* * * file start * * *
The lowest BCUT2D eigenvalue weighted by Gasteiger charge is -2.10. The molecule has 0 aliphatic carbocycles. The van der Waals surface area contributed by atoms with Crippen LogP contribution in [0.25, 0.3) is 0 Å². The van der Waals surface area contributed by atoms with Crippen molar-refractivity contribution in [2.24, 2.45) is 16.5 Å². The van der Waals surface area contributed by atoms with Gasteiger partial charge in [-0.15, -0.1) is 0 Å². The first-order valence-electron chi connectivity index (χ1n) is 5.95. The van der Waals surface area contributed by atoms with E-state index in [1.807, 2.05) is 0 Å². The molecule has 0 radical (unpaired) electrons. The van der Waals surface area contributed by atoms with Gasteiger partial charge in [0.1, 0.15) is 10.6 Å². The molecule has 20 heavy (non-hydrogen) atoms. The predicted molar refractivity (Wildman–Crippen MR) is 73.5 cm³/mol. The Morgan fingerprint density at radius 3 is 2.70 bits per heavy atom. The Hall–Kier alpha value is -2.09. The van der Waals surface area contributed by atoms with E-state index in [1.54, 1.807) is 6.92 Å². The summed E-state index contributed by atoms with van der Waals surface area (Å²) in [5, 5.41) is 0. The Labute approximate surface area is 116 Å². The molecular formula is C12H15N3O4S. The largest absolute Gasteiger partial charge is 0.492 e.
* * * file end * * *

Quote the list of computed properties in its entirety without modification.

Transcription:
The lowest BCUT2D eigenvalue weighted by Gasteiger charge is -2.10. The molecule has 0 aliphatic carbocycles. The van der Waals surface area contributed by atoms with Crippen LogP contribution in [0.25, 0.3) is 0 Å². The van der Waals surface area contributed by atoms with Crippen molar-refractivity contribution in [2.24, 2.45) is 16.5 Å². The van der Waals surface area contributed by atoms with Gasteiger partial charge in [-0.15, -0.1) is 0 Å². The first-order valence-electron chi connectivity index (χ1n) is 5.95. The van der Waals surface area contributed by atoms with E-state index in [1.807, 2.05) is 0 Å². The molecule has 0 radical (unpaired) electrons. The van der Waals surface area contributed by atoms with Gasteiger partial charge in [0.1, 0.15) is 10.6 Å². The molecule has 20 heavy (non-hydrogen) atoms. The predicted molar refractivity (Wildman–Crippen MR) is 73.5 cm³/mol. The Morgan fingerprint density at radius 3 is 2.70 bits per heavy atom. The Hall–Kier alpha value is -2.09. The van der Waals surface area contributed by atoms with E-state index in [1.54, 1.807) is 6.92 Å². The summed E-state index contributed by atoms with van der Waals surface area (Å²) in [5, 5.41) is 0. The Labute approximate surface area is 116 Å². The molecular formula is C12H15N3O4S. The largest absolute Gasteiger partial charge is 0.492 e.